FAIR OAKS — The Economic Development Directors for both Jasper and Newton County got together and made a proposal for the Indiana Economic Development Association to come to Fair Oaks Farms for its annual conference, a first for the counties and northwest Indiana. Among the other proposals given, the association chose to come to Fair Oaks for their 2019 event, spending two days exploring the region on Sept. 12 and 13.
Jasper County Economic Development Director Stephen Eastridge and Newton County Economic Development Director Tim Myers were excited to have the conference come this way, and to be able to show the rest of the state what these two counties have to offer, as well as the northwest corner of the state.
Thursday morning, guests were given a tour of the two counties, including a stop at The Nature Conservancy’s Kankakee Sands to see the bison. The group also toured Carpenter Creek Cellars in Remington, stopped in Rensselaer for lunch and toured the campus of St. Joseph’s College before returning to Fair Oaks Farms for a visit.
Michael McCall, chief strategy officer for the farms, welcomed the group at the start of their afternoon conference in the banquet hall at the Farmhouse Restaurant. Many of the attendees also stayed in the Fairfield Inn at Fair Oaks as well. He told the group that he has worked on the hotel, and many of the projects at the Farms. Opening soon will be a robotic dairy adventure to show visitors how cows are self-milked by visiting the robotic milking machine, which does all the work without human interaction.
He also talked about the recent opening of the orchard, where there are 6,000 apple trees in a variety that also includes a maze for visitors to explore.
McCall said they are currently working on the new Tri-Point Advanced Food Processing area, which will have its first business coming soon. He said the advantage of bringing food processing industry to this area is it is already a TIF district, all of which is located in Newton County.
Eastridge and Pulaski County Economic Development Director Nathan Origer gave a presentation on “cross county collaboration.” They explained how four directors from Newton, Jasper, Pulaski and Starke got together, taking a road trip to Bowling Green, Kentucky, to a conference, and on the trip, they got to know each other well. It was an experience they thought made their collaboration that much easier. They felt comfortable sharing information, something the counties aren’t always keen on doing as they compete for businesses.
Before Eastridge came to Jasper County, Origer said collaboration across the two counties didn’t happen. “It was painful for all its neighbors,” he said. “But Stephen has done a 540°, not just a turning it around 360°, but around and a half.”
Their presentation was entitled, “Cross-county Collaboration — South of 30.” They wanted to separate themselves from Lake, Porter and LaPorte Counties to distinguish their needs from those of the more rigid business environments of the areas north of the US Highway.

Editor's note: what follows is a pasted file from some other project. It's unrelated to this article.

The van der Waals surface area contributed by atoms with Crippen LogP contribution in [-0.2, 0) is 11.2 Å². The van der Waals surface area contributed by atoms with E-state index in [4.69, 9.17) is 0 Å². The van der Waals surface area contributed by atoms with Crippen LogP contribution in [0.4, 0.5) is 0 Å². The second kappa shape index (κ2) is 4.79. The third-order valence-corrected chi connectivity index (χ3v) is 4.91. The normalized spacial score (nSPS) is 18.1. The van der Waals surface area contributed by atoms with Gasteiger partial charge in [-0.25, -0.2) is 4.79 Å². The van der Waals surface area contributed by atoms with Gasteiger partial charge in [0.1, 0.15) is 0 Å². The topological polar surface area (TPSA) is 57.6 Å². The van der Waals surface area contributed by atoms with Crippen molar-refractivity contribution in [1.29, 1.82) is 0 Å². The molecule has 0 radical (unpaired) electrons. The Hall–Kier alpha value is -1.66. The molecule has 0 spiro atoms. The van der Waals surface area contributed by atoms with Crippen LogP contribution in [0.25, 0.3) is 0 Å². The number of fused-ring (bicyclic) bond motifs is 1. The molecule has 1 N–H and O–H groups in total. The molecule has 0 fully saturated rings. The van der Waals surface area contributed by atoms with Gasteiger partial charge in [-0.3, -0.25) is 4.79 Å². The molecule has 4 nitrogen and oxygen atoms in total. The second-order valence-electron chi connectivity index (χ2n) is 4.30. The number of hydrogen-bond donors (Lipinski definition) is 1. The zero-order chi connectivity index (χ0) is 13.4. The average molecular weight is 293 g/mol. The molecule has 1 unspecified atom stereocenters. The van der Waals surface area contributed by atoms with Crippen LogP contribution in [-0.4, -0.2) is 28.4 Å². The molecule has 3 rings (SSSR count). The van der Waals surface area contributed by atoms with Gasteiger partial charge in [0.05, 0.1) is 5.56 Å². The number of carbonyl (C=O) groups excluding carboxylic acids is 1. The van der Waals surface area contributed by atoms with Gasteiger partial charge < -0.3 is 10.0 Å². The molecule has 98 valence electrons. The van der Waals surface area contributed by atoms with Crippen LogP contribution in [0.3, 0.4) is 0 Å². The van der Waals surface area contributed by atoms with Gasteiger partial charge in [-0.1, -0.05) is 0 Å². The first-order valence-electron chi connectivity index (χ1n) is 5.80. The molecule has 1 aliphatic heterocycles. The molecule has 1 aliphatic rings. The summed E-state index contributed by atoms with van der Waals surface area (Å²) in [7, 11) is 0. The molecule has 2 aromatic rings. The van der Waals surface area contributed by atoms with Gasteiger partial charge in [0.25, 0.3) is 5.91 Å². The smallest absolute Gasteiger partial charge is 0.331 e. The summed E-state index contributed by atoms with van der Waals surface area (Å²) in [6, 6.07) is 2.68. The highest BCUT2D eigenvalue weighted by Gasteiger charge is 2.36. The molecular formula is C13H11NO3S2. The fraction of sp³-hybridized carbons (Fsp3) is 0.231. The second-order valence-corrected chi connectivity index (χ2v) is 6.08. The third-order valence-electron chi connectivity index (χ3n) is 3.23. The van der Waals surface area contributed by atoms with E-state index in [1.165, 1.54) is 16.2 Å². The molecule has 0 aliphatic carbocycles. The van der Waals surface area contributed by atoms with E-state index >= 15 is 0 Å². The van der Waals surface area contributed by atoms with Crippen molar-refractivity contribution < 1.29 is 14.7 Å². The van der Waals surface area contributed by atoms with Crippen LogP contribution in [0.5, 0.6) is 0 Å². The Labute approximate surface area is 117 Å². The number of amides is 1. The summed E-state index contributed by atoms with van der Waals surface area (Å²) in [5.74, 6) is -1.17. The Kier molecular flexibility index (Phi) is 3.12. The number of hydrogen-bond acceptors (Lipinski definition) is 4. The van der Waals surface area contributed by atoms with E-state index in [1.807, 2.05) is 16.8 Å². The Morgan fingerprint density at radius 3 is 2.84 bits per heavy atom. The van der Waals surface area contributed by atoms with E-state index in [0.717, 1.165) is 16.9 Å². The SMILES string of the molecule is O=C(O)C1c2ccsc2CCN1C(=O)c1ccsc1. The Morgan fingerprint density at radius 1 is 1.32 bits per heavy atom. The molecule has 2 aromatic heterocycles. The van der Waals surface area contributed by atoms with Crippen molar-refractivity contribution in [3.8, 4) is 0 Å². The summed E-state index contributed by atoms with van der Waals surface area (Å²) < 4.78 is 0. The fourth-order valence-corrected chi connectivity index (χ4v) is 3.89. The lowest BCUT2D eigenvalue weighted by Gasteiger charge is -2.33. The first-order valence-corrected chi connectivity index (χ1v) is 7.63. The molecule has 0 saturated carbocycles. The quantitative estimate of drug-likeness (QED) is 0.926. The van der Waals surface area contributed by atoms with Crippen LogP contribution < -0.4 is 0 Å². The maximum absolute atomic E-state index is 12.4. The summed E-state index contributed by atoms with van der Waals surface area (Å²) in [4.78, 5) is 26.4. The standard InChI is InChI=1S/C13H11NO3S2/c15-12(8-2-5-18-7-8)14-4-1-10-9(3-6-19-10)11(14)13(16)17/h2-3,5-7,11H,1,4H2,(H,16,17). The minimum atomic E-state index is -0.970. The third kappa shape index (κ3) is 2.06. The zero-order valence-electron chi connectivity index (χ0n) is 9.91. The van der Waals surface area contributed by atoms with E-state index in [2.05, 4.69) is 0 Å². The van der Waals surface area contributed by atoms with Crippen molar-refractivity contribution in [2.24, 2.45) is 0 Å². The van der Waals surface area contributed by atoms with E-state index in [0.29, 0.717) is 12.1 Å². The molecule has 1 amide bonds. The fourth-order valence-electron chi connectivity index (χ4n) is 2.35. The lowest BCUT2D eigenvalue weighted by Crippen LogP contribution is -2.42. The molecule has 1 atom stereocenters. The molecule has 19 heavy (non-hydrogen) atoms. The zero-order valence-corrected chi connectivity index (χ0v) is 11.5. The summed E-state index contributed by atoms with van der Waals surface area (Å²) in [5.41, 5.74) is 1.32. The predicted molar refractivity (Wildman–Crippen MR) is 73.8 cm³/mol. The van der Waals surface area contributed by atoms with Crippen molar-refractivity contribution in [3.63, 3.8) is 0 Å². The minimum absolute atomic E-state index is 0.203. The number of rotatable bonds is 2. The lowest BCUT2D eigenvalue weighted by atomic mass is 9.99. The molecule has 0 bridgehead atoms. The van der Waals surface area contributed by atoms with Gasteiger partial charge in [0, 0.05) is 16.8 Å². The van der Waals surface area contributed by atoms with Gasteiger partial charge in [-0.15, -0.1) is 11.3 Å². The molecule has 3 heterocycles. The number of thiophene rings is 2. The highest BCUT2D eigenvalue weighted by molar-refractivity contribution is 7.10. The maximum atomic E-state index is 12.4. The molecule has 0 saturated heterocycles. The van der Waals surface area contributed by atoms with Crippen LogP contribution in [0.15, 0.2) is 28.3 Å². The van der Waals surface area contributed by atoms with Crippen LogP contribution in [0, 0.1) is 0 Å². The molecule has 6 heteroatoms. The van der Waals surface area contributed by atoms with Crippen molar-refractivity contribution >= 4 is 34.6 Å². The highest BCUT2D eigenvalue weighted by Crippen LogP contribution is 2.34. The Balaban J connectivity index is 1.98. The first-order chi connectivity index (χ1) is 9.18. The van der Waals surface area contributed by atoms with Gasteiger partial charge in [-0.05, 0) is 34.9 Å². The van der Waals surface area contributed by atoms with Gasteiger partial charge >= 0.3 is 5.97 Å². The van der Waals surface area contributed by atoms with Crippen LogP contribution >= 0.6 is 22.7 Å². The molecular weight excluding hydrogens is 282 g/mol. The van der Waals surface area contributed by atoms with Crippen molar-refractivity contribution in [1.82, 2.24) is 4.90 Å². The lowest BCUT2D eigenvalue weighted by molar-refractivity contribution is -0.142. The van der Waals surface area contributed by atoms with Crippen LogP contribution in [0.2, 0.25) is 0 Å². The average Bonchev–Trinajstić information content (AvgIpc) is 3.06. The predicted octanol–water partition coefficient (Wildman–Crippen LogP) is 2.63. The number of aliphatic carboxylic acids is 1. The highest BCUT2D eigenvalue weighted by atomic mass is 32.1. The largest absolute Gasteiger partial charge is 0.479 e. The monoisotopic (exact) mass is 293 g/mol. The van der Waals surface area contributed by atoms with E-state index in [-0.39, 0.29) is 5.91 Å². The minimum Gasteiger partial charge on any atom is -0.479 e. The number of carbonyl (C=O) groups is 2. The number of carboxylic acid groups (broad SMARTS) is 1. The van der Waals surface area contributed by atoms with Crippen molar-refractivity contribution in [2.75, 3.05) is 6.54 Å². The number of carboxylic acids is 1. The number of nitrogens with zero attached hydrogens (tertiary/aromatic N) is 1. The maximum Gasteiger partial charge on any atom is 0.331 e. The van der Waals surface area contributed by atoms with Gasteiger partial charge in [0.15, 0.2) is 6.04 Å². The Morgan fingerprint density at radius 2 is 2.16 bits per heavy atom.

Origer said the areas south of US 30, and the Kankakee River, are “rusticated.” Life is a bit slower, he said. The communities are rural and agricultural. They wanted to “carve out a piece of the region” separate from the more urban neighbors. “We don’t think of ourselves as a region. We wanted to leave some of the rigidity of the region image. We have the same issues, quality of life issues with our partners. It’s more than just geography,” he said.
Eastridge said they are building a system to identify their partners for the right project without talking about who is in what county. “It’s something we and Newton County have done,” he said.
“We meet and share ideas,” Eastridge explained to the group. He said they’ve also brought in White and Benton Counties because they all have similar needs. “We’ve gone out and listened and learned what works with others and how it could work for us,” he said.
After the conference, Eastridge commented, “Overall, the IEDA Conference at Fair Oaks when very well. The final count of attendees was close to 83, so that means 83 economic development professionals throughout Indiana came to Jasper and Newton County to talk about economic development. I think that’s a huge win for our communities and for our position in the economic development conversation.
“Speaking with some of the attendees, so many people were impressed by what Fair Oaks had to offer, the many unique quality of life advantages we possess in our rural communities, and just how organized we are in our efforts. I heard a lot about how nice the mobile tour was, which took participants to Kankakee Sands, Natural Prairie’s Edge Dairy, Carpenter Creek Cellars, and Downtown Rensselaer.
“Ultimately, it was a great opportunity for Tim and I to showcase the quality of life in Jasper and Newton County, while talking about rural economic development issues. I would call that a win by many measures.”
Myers said, “The conference went great. Fair Oaks Farms worked perfectly for a venue like this. We hope to start this being a destination point for state conferences.”
He said with the hotels at SR 114 and I-65, plus the 99 rooms at the Fairfield Inn, this is a good location for conventions and conferences and it was good to get the visibility, with this and the OCRA conference held there in May.
“This is not only the first time the IEDA has held a conference in Newton County; it’s the first time a conference has been held with a rural-based theme.”
Previously, both directors had pointed out that most of Indiana’s counties are rural, and were proud to have the conference in a rural setting discussing issues the rural counties have in regards to economic development.